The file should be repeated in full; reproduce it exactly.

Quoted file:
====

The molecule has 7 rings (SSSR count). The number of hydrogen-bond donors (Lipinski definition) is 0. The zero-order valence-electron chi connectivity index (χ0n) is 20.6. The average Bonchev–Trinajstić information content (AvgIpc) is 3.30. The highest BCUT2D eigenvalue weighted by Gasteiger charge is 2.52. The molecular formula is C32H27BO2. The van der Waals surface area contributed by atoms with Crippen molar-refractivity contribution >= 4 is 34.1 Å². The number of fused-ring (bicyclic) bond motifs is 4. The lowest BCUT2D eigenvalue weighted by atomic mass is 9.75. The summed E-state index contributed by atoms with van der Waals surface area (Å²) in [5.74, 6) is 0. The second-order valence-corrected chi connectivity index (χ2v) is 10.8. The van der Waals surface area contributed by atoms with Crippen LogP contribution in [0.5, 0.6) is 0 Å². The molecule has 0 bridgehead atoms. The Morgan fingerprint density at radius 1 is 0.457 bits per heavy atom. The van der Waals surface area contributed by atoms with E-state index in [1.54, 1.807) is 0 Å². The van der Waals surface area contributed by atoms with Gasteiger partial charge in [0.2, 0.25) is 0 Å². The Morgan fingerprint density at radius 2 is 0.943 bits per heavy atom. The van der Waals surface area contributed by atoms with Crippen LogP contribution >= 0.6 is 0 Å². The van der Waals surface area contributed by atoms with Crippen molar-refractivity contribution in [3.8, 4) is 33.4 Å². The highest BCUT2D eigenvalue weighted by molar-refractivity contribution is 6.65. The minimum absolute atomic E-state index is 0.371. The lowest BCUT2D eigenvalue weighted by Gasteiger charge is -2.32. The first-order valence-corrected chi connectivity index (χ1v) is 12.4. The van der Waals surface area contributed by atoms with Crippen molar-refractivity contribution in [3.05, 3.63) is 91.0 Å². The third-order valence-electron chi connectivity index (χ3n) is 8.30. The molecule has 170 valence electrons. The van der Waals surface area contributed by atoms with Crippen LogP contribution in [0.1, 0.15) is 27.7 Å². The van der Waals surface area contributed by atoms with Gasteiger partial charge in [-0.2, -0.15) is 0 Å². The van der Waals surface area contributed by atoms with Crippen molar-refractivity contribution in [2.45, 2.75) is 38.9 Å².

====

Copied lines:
The molecule has 7 rings (SSSR count). The number of hydrogen-bond donors (Lipinski definition) is 0. The zero-order valence-electron chi connectivity index (χ0n) is 20.6. The average Bonchev–Trinajstić information content (AvgIpc) is 3.30. The highest BCUT2D eigenvalue weighted by Gasteiger charge is 2.52. The molecular formula is C32H27BO2. The van der Waals surface area contributed by atoms with Crippen molar-refractivity contribution >= 4 is 34.1 Å². The number of fused-ring (bicyclic) bond motifs is 4. The lowest BCUT2D eigenvalue weighted by atomic mass is 9.75. The summed E-state index contributed by atoms with van der Waals surface area (Å²) in [5.74, 6) is 0. The second-order valence-corrected chi connectivity index (χ2v) is 10.8. The van der Waals surface area contributed by atoms with Crippen LogP contribution in [0.5, 0.6) is 0 Å². The molecule has 0 bridgehead atoms. The Morgan fingerprint density at radius 1 is 0.457 bits per heavy atom. The van der Waals surface area contributed by atoms with E-state index in [1.54, 1.807) is 0 Å². The van der Waals surface area contributed by atoms with Gasteiger partial charge in [0.2, 0.25) is 0 Å². The Morgan fingerprint density at radius 2 is 0.943 bits per heavy atom. The van der Waals surface area contributed by atoms with Crippen LogP contribution >= 0.6 is 0 Å². The van der Waals surface area contributed by atoms with Crippen molar-refractivity contribution in [3.8, 4) is 33.4 Å². The highest BCUT2D eigenvalue weighted by molar-refractivity contribution is 6.65. The minimum absolute atomic E-state index is 0.371. The lowest BCUT2D eigenvalue weighted by Gasteiger charge is -2.32. The first-order valence-corrected chi connectivity index (χ1v) is 12.4. The van der Waals surface area contributed by atoms with Crippen molar-refractivity contribution in [3.05, 3.63) is 91.0 Å². The third-order valence-electron chi connectivity index (χ3n) is 8.30. The molecule has 170 valence electrons. The van der Waals surface area contributed by atoms with Crippen LogP contribution in [0.1, 0.15) is 27.7 Å². The van der Waals surface area contributed by atoms with Gasteiger partial charge in [-0.2, -0.15) is 0 Å². The van der Waals surface area contributed by atoms with Crippen molar-refractivity contribution in [2.45, 2.75) is 38.9 Å².